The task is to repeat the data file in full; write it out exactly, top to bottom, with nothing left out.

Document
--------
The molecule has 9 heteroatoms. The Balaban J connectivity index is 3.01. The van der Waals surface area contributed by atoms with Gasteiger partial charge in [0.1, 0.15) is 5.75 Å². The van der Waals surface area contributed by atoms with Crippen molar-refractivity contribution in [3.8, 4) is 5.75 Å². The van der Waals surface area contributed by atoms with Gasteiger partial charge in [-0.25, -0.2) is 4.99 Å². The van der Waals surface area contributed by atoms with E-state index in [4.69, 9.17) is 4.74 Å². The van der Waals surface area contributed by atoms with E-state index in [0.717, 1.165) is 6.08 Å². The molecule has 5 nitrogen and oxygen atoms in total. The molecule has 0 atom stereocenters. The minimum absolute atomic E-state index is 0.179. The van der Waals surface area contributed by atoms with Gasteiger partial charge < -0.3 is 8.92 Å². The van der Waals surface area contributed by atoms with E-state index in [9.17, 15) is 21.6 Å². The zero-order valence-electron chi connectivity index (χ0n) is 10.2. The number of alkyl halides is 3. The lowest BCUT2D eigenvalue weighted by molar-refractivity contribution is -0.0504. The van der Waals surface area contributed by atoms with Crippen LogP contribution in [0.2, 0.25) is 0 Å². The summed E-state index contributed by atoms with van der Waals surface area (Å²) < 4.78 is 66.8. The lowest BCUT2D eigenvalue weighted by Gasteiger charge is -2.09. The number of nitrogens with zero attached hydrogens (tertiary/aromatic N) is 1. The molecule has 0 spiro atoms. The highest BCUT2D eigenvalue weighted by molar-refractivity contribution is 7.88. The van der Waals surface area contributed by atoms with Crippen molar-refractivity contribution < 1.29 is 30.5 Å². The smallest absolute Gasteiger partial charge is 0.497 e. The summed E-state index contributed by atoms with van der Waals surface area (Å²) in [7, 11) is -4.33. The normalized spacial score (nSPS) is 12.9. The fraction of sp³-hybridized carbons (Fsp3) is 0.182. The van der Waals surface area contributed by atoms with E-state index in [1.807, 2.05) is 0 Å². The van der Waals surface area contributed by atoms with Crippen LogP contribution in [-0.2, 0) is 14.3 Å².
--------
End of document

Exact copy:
The molecule has 9 heteroatoms. The Balaban J connectivity index is 3.01. The van der Waals surface area contributed by atoms with Gasteiger partial charge in [0.1, 0.15) is 5.75 Å². The van der Waals surface area contributed by atoms with Crippen molar-refractivity contribution in [3.8, 4) is 5.75 Å². The van der Waals surface area contributed by atoms with Gasteiger partial charge in [-0.25, -0.2) is 4.99 Å². The van der Waals surface area contributed by atoms with E-state index in [4.69, 9.17) is 4.74 Å². The van der Waals surface area contributed by atoms with E-state index in [0.717, 1.165) is 6.08 Å². The molecule has 5 nitrogen and oxygen atoms in total. The molecule has 0 atom stereocenters. The minimum absolute atomic E-state index is 0.179. The van der Waals surface area contributed by atoms with Gasteiger partial charge < -0.3 is 8.92 Å². The van der Waals surface area contributed by atoms with E-state index in [9.17, 15) is 21.6 Å². The zero-order valence-electron chi connectivity index (χ0n) is 10.2. The number of alkyl halides is 3. The lowest BCUT2D eigenvalue weighted by molar-refractivity contribution is -0.0504. The van der Waals surface area contributed by atoms with Crippen LogP contribution in [0.2, 0.25) is 0 Å². The summed E-state index contributed by atoms with van der Waals surface area (Å²) < 4.78 is 66.8. The lowest BCUT2D eigenvalue weighted by Gasteiger charge is -2.09. The number of nitrogens with zero attached hydrogens (tertiary/aromatic N) is 1. The molecule has 0 spiro atoms. The highest BCUT2D eigenvalue weighted by molar-refractivity contribution is 7.88. The van der Waals surface area contributed by atoms with Crippen molar-refractivity contribution < 1.29 is 30.5 Å². The smallest absolute Gasteiger partial charge is 0.497 e. The summed E-state index contributed by atoms with van der Waals surface area (Å²) in [7, 11) is -4.33. The normalized spacial score (nSPS) is 12.9. The fraction of sp³-hybridized carbons (Fsp3) is 0.182. The van der Waals surface area contributed by atoms with E-state index in [1.807, 2.05) is 0 Å². The van der Waals surface area contributed by atoms with Crippen LogP contribution in [-0.2, 0) is 14.3 Å².